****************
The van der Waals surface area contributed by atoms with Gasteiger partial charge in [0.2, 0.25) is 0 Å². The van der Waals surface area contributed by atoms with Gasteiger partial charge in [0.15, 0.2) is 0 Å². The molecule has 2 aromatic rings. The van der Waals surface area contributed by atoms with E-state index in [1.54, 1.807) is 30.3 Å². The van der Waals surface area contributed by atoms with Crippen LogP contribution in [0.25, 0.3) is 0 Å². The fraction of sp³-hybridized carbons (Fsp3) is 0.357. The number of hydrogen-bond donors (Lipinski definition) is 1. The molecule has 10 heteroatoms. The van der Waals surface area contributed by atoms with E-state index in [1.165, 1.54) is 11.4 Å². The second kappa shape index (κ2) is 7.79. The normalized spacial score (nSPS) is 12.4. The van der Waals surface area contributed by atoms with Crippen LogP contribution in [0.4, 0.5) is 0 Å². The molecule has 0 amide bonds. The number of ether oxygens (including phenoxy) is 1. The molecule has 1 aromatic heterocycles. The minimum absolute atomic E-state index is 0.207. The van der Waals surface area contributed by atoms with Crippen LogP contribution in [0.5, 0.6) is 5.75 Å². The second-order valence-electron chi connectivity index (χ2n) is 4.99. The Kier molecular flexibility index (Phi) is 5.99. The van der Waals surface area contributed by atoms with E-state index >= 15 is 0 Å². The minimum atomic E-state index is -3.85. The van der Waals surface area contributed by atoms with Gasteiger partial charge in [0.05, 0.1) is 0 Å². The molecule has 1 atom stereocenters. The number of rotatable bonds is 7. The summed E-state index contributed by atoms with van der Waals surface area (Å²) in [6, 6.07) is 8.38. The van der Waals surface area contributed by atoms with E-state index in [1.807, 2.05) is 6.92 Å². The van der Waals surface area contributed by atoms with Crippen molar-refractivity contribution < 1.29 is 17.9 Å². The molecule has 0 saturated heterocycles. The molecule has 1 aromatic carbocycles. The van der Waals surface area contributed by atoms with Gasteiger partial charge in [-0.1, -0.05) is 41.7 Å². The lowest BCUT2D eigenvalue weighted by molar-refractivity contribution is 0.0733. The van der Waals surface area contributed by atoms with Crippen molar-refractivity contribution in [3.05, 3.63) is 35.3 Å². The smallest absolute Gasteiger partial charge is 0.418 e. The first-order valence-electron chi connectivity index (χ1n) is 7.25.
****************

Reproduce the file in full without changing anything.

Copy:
The van der Waals surface area contributed by atoms with Gasteiger partial charge in [0.2, 0.25) is 0 Å². The van der Waals surface area contributed by atoms with Gasteiger partial charge in [0.15, 0.2) is 0 Å². The molecule has 2 aromatic rings. The van der Waals surface area contributed by atoms with E-state index in [1.54, 1.807) is 30.3 Å². The van der Waals surface area contributed by atoms with Crippen LogP contribution in [0.25, 0.3) is 0 Å². The fraction of sp³-hybridized carbons (Fsp3) is 0.357. The number of hydrogen-bond donors (Lipinski definition) is 1. The molecule has 10 heteroatoms. The van der Waals surface area contributed by atoms with E-state index in [1.165, 1.54) is 11.4 Å². The second kappa shape index (κ2) is 7.79. The normalized spacial score (nSPS) is 12.4. The van der Waals surface area contributed by atoms with Crippen LogP contribution in [0.4, 0.5) is 0 Å². The molecule has 0 amide bonds. The number of ether oxygens (including phenoxy) is 1. The molecule has 1 aromatic heterocycles. The minimum absolute atomic E-state index is 0.207. The van der Waals surface area contributed by atoms with Crippen LogP contribution in [0.5, 0.6) is 5.75 Å². The second-order valence-electron chi connectivity index (χ2n) is 4.99. The Kier molecular flexibility index (Phi) is 5.99. The van der Waals surface area contributed by atoms with E-state index >= 15 is 0 Å². The minimum atomic E-state index is -3.85. The van der Waals surface area contributed by atoms with Gasteiger partial charge in [0.05, 0.1) is 0 Å². The molecule has 1 atom stereocenters. The number of rotatable bonds is 7. The summed E-state index contributed by atoms with van der Waals surface area (Å²) in [6, 6.07) is 8.38. The van der Waals surface area contributed by atoms with E-state index in [1.807, 2.05) is 6.92 Å². The van der Waals surface area contributed by atoms with Crippen molar-refractivity contribution < 1.29 is 17.9 Å². The molecule has 0 saturated heterocycles. The molecule has 1 aromatic carbocycles. The van der Waals surface area contributed by atoms with Gasteiger partial charge in [-0.1, -0.05) is 41.7 Å². The lowest BCUT2D eigenvalue weighted by molar-refractivity contribution is 0.0733. The van der Waals surface area contributed by atoms with Crippen molar-refractivity contribution in [3.05, 3.63) is 35.3 Å². The smallest absolute Gasteiger partial charge is 0.418 e. The first-order valence-electron chi connectivity index (χ1n) is 7.25.